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July 8, 2015 12:35 pm

Israeli Spending on Private Health Services Among Highest in OECD

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In Israel, 39 percent of health services payments come from private patients. Photo: Wikimedia Commons.

In Israel, 39 percent of health services payments come from private patients. Photo: Wikimedia Commons.

JNS.org – Israel is one of the five developed countries where citizens pay the most money out of pocket for medical services and where private expenditure on health has increased the most over the last three years, according to a report issued by the Israeli Health Ministry this week.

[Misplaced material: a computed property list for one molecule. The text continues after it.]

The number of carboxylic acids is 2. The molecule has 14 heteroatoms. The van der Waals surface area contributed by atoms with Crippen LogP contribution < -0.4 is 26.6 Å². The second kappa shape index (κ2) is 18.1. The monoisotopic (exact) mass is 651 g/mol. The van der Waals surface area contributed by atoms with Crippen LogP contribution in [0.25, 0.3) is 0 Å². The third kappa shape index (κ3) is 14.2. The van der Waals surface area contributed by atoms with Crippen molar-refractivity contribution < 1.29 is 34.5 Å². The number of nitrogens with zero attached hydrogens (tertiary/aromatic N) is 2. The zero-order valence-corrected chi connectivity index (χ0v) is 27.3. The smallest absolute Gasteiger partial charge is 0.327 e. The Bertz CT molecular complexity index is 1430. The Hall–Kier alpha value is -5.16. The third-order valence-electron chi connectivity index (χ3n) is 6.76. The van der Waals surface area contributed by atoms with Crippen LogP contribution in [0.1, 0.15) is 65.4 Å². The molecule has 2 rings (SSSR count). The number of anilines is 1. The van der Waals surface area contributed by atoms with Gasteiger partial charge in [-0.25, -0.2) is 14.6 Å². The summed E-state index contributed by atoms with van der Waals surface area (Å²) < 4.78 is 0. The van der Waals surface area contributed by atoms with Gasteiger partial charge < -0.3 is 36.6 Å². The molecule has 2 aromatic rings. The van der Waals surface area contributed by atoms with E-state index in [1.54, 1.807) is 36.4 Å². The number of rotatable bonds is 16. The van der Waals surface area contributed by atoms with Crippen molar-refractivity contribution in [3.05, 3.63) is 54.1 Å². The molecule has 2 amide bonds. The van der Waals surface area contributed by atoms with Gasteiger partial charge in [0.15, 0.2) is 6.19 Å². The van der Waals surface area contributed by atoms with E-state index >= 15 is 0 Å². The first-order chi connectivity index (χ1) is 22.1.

The report compared health expenditures among the 34 developed countries that make up the Organization for Economic Cooperation and Development (OECD). The report indicates that in Israel, 39 percent of health services payments come from private patients. The only countries where patients pay more are Chile (54 percent), the U.S. (52 percent), Mexico (49 percent), and South Korea (44 percent). The average among OECD countries is only 27 percent.

The bulk of the expenditure in Israel is for health insurance—82.9 percent of Israelis possess some form of private health insurance to complement state-provided health services, placing Israel third in the proportion of citizens who pay for private insurance. The OECD average is 36 percent.

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